The weakness was in the commitment scheme for notes. Commitment schemes are useful cryptographic tools because they let you publish a commitment to some information without revealing it. Then, at some later time, you can open the commitment to reveal the information and prove to everyone that it’s the same information you committed to in the first place.

In order for this to work, commitment schemes need to satisfy two properties:

1. Hiding: You don’t learn anything about the information from seeing the commitment. Even if you’re pretty sure of what the information was, you shouldn’t be able to confirm your guess.
2. Binding: If you commit to some value, you shouldn’t be able to change your mind later and say you actually committed to a different value. A commitment should open to one unique value, and it shouldn’t be possible to open the commitment to any other value.

In Zcash, the fundamental object of value is called a “note”, which consists of the values :math:(a_{pk}, v, ρ, r) which have special meanings in the protocol. As part of the protocol, commitments to notes are published onto the blockchain. Here’s how that commitment was computed in the original design:

:math:InternalH = \text{SHA256Compress}(a_{pk} \text{ || } ρ) \text{ truncated to 128 bits }
:math:k = \text{SHA256Compress}(r \text{ || } InternalH)
:math:cm = \text{SHA256Compress}(k \text{ || } [0]^{192} \text{ || } v)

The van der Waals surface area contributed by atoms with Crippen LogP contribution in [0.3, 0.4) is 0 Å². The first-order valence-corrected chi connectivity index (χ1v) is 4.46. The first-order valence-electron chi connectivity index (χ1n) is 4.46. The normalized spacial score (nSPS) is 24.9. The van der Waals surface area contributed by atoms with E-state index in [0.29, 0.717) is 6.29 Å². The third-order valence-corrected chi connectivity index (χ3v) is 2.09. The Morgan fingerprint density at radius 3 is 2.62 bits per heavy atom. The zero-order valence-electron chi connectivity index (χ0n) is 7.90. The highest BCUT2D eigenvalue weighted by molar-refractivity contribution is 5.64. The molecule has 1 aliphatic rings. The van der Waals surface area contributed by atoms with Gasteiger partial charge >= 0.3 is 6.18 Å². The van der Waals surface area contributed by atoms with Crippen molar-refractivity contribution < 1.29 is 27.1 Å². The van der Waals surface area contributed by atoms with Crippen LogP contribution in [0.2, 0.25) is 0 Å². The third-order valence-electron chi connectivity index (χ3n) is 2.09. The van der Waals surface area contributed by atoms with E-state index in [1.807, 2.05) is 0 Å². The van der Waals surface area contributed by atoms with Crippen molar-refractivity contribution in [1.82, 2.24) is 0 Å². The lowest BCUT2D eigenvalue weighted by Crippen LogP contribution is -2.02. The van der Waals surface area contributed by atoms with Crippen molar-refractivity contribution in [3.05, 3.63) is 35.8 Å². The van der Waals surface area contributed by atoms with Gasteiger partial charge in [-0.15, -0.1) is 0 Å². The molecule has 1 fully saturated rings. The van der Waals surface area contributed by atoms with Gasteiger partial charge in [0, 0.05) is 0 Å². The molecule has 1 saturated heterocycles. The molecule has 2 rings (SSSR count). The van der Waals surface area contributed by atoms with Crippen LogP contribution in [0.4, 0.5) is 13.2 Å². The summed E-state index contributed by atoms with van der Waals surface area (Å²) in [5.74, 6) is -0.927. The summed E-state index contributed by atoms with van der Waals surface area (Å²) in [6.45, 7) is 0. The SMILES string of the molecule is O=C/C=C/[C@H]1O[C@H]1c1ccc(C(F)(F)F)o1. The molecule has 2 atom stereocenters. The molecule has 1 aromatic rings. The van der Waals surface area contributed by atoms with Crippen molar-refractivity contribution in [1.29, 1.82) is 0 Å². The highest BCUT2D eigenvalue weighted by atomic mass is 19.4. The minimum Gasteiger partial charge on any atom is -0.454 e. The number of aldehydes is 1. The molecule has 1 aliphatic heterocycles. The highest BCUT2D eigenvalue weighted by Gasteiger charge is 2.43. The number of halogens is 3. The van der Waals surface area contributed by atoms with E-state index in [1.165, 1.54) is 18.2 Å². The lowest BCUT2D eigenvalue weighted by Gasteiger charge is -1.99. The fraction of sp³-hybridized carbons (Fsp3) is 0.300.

Here, SHA256Compress is the compression function used internally by the SHA256 hash function.

The InternalH Collision vulnerability exists because this scheme is missing the binding property. It’s possible to commit to one note and then open the commitment later to a different note.

It’s easy to see how this can be done if you can collide 128-bit hashes. The commitment starts out by computing :math:InternalH, an 128-bit hash of :math:a_{pk} and :math:ρ, and then committing to that hash. If you find an
InternalH collision, then you have two different :math:a_{pk} and :math:ρ pairs :math:(a_{pk}, ρ) and :math:(a_{pk}\prime, ρ\prime) that give the same :math:InternalH, and you’ll be able to open the commitment to either of :math:(a_{pk}, v, ρ, r) or :math:(a_{pk}\prime, v, ρ\prime, r). So the commitment scheme isn’t binding. How does this weakness translate into an attack?

### The Attack

Commitments to all notes in existence are stored on the blockchain. In order to spend a note, you must prove in zero-knowledge that you know the spending key for a note that was committed to on the blockchain and you must reveal that note’s nullifier. The nullifier is a value that’s supposed to be unique for each note. To make sure no note can be spent twice, all nodes on the network check that they haven’t seen the newly-revealed nullifier before.

The nullifier of a note :math:(a_{pk}, v, ρ, r) owned by a spending key :math:a_{sk} is computed by applying a psuedorandom function to :math:ρ, i.e. the nullifier is :math:PRF_{a_{sk}}^{nf}(ρ). The spender must prove in zero-knowledge (without revealing :math:ρ or :math:a_{sk}) that they computed the nullifier correctly.